I was thinking about something. Programming is mostly done in the head. Eventually your fingers type something on the keyboard. But the main part — the important part — is done in your head. Sometimes I just catch myself writing things. And they make sense afterwards. Just today a colleague congratulated me on a small refactoring I proposed and implemented. He said he couldn’t have done the same thing (in the given amount of time). And I didn’t really think too much about any of the steps. I just knew the kind of place I wanted to end up at. Then I took steps into the direction and the result presented itself in the end.
That wasn’t hard. That was the result of deliberate practice and a lot of experience.
Hard is to do it all in your head before you sit down to write code. It’s kind of like taking the Rubik’s cube and spin it in your head in all the right ways until you solved it in your head. Then you can get to it and take in into your hands and solve it. But I almost guarantee you: You won’t actually do it. Because the challenging, interesting part was already done. Inside your head.
And that’s what I want to do with code.
A few days ago I read about the EVE programming environment. It’s interesting and warrants a deeper look and probably a story just by itself. While reading about it something caught my attention. I don’t quite recall what the exact words were, but it was along the lines of: „[…] use it to program an algorithm, like tic-tac-toe […]“. In the beginning I just read over it. But somehow it did not let me go.
I haven’t written a tic-tac-toe algorithm in my life as a developer or while studying. But I have since reading that sentence. In my mind.
I started in a way that seems to me like the way an uninitiated would start. I imagined what it would look like. I am most familiar with Ruby, so I imagined it as a command-line application/script. My output/GUI would be text.
But I realized that this wasn’t important. I even changed my visual representation later on. Mind you, not really. I just changed the way I imaged it would look like.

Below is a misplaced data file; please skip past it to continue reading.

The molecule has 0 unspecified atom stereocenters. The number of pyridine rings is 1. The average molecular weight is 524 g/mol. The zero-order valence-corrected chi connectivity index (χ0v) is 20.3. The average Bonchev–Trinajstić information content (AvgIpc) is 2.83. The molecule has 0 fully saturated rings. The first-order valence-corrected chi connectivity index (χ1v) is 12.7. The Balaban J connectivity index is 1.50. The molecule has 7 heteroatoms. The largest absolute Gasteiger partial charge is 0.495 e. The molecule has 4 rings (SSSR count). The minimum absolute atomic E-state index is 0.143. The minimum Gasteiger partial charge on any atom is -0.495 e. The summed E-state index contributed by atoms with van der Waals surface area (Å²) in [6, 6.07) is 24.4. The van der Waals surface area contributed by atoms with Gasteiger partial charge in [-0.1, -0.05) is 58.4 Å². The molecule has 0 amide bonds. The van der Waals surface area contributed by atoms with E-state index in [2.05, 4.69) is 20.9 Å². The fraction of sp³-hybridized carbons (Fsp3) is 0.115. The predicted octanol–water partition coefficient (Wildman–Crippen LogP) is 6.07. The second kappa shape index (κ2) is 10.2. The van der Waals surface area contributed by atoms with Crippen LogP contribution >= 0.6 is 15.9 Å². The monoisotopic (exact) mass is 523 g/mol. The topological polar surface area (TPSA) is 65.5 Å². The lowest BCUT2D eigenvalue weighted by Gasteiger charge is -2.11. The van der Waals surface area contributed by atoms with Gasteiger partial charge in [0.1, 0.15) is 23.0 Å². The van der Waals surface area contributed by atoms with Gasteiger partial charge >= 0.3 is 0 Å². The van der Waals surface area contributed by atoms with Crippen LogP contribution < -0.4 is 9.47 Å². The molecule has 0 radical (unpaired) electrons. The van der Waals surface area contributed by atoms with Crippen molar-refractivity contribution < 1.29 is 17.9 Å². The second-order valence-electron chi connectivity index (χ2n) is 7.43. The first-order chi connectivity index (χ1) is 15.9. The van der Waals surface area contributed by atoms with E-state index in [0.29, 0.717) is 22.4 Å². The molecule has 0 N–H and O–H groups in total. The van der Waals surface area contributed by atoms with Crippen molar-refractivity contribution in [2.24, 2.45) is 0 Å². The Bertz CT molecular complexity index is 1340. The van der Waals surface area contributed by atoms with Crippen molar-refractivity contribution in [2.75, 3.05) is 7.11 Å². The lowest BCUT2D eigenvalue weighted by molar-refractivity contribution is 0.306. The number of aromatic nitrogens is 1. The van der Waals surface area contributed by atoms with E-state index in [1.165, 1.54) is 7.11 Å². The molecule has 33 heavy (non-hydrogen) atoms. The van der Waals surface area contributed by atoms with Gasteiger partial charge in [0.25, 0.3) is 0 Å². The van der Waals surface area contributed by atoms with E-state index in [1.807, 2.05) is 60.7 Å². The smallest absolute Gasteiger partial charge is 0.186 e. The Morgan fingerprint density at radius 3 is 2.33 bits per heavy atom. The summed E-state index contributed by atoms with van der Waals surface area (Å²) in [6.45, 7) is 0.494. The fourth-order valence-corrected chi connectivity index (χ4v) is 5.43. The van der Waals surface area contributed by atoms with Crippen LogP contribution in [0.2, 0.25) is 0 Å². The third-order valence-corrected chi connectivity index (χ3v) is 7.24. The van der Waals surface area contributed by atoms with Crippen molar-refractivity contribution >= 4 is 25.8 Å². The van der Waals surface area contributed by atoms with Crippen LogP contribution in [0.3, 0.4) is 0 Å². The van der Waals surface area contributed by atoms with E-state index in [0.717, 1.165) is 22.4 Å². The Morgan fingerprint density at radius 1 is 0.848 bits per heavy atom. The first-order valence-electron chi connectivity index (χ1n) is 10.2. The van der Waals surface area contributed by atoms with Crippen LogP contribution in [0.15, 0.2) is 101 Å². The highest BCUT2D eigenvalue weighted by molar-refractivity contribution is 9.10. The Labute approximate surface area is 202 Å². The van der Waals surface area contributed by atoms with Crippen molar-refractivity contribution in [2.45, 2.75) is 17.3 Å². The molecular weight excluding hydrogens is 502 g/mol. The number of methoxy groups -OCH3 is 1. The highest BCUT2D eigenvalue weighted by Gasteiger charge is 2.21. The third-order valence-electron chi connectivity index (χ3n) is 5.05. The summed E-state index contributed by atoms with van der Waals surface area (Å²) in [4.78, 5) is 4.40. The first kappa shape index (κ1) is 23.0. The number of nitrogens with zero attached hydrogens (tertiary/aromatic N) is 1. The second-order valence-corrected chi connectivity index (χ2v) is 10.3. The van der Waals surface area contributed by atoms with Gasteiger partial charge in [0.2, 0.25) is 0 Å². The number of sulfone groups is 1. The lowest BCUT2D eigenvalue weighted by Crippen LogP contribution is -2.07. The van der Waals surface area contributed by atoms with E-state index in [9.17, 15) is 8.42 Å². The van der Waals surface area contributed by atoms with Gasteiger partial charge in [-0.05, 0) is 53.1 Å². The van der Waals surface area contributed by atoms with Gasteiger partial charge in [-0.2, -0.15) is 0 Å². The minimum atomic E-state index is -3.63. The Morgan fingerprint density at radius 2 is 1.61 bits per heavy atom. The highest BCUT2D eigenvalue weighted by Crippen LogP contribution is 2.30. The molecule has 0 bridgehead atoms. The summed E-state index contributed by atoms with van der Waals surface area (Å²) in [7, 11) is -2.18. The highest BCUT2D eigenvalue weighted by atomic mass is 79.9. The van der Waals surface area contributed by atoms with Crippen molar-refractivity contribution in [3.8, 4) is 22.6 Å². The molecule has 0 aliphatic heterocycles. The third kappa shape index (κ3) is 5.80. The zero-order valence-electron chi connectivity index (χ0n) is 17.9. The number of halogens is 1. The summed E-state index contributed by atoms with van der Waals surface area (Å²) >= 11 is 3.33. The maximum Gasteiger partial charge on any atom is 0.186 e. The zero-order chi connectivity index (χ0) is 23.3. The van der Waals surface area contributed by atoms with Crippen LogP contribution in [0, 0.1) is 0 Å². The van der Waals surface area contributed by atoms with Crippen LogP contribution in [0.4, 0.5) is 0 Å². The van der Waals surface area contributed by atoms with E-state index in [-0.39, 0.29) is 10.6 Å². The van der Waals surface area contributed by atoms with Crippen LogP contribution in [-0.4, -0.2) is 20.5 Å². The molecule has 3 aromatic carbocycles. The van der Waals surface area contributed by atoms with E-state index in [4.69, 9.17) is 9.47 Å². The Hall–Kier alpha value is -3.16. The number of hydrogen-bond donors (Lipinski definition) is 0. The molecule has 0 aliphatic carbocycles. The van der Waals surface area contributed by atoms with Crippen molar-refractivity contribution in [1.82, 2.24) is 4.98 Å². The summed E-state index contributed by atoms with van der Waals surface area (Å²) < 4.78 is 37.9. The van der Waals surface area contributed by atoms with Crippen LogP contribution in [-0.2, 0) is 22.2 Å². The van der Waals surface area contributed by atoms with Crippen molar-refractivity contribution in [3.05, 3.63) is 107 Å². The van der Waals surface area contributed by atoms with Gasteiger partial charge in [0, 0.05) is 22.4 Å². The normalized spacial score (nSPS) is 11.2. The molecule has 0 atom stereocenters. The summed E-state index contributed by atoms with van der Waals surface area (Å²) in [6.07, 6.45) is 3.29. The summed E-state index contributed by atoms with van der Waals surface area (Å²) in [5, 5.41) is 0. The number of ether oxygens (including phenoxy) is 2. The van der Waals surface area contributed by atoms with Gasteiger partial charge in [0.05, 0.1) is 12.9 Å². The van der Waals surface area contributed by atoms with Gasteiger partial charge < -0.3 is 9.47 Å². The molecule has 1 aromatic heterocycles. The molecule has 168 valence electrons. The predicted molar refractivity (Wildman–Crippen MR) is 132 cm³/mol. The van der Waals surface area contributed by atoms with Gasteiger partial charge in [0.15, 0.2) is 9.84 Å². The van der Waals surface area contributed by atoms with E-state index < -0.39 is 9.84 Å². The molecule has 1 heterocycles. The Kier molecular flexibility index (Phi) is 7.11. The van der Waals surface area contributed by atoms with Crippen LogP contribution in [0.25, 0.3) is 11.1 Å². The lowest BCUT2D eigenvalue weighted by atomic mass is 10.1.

The rules of the game are pretty simple, and that’s one of the reasons it lends itself almost too perfectly for this mind exercise:
- You have a 3 x 3 matrix of fields.
- There are two players.
- You take turns to play.
- One player places an ‚x‘
- The other player places an ‚o‘
- You win, when you can place three of your marks in a row.
- Your row can be horizontally, vertically or diagonally aligned.
- If no player manages to have a row, it’s a tie.
So what do you actually need to program?
- The algorithm needs to be able to „scan“ the playing field.
- The „computer“ needs to keep a representation of the playing field with its marks (x and o) in memory (or somewhere else?).
- The computer needs to be able to decide where to put the next mark.
- The computer should try to win.
- The computer could know „the best“ or „advanced“ tactics to win.
If you fancy it, you could try to have the computer play all possible outcomes for a certain play/turn and rate them internally and choose the best, or something like that.
I bet your mind already made all kinds of assumptions. And you thought about that algorithm. It doesn’t matter what language you would write it in. That’s an exercise for your fingers and perhaps to practice or learn the syntax of a certain language. Perhaps, you don’t know how to program a computer or write a programming language. But you could still talk me through your algorithm. The tradeoffs you see and the decisions you made.
And now? I solved this in a 80/20 way in my head. I am sure there are edge cases that my design did not yet include. But generally I am satisfied with my result.
What about you? Did you find an algorithm while reading this? Perhaps in a few days? I’d be happy to hear about it. Write me an email or tell me on Twitter and let me know.
Next steps could be something like the following: